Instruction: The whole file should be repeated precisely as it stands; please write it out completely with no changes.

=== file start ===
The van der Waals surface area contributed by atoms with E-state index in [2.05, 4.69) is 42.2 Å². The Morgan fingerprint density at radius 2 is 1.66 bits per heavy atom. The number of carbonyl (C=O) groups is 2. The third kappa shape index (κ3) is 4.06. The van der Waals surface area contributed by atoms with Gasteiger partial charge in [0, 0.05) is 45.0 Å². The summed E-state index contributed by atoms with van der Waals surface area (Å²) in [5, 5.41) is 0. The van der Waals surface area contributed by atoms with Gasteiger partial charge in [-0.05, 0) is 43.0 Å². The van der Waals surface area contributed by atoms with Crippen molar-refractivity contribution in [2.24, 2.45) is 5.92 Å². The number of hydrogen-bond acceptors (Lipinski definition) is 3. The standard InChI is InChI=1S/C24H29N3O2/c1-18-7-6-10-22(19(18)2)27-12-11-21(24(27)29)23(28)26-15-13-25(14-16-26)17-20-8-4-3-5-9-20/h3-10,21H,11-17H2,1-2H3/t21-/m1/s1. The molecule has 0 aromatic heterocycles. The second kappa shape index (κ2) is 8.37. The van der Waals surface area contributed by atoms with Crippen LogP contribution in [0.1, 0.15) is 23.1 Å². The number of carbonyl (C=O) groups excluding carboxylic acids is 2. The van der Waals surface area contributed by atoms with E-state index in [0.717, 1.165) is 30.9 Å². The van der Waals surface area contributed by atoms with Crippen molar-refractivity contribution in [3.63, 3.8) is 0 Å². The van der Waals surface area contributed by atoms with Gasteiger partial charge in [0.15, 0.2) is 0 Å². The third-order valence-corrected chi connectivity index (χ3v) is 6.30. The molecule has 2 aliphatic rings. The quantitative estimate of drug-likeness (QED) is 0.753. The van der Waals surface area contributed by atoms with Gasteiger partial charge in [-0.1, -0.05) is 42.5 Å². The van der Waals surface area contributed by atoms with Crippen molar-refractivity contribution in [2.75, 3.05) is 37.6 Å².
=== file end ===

The van der Waals surface area contributed by atoms with E-state index in [2.05, 4.69) is 42.2 Å². The Morgan fingerprint density at radius 2 is 1.66 bits per heavy atom. The number of carbonyl (C=O) groups is 2. The third kappa shape index (κ3) is 4.06. The van der Waals surface area contributed by atoms with Gasteiger partial charge in [0, 0.05) is 45.0 Å². The summed E-state index contributed by atoms with van der Waals surface area (Å²) in [5, 5.41) is 0. The van der Waals surface area contributed by atoms with Gasteiger partial charge in [-0.05, 0) is 43.0 Å². The van der Waals surface area contributed by atoms with Crippen molar-refractivity contribution in [2.24, 2.45) is 5.92 Å². The number of hydrogen-bond acceptors (Lipinski definition) is 3. The standard InChI is InChI=1S/C24H29N3O2/c1-18-7-6-10-22(19(18)2)27-12-11-21(24(27)29)23(28)26-15-13-25(14-16-26)17-20-8-4-3-5-9-20/h3-10,21H,11-17H2,1-2H3/t21-/m1/s1. The molecule has 0 aromatic heterocycles. The second kappa shape index (κ2) is 8.37. The van der Waals surface area contributed by atoms with Crippen LogP contribution in [0.1, 0.15) is 23.1 Å². The number of carbonyl (C=O) groups excluding carboxylic acids is 2. The van der Waals surface area contributed by atoms with E-state index in [0.717, 1.165) is 30.9 Å². The van der Waals surface area contributed by atoms with Crippen molar-refractivity contribution in [3.63, 3.8) is 0 Å². The van der Waals surface area contributed by atoms with Gasteiger partial charge in [0.15, 0.2) is 0 Å². The third-order valence-corrected chi connectivity index (χ3v) is 6.30. The molecule has 2 aliphatic rings. The quantitative estimate of drug-likeness (QED) is 0.753. The van der Waals surface area contributed by atoms with Gasteiger partial charge in [-0.1, -0.05) is 42.5 Å². The van der Waals surface area contributed by atoms with Crippen molar-refractivity contribution in [2.75, 3.05) is 37.6 Å².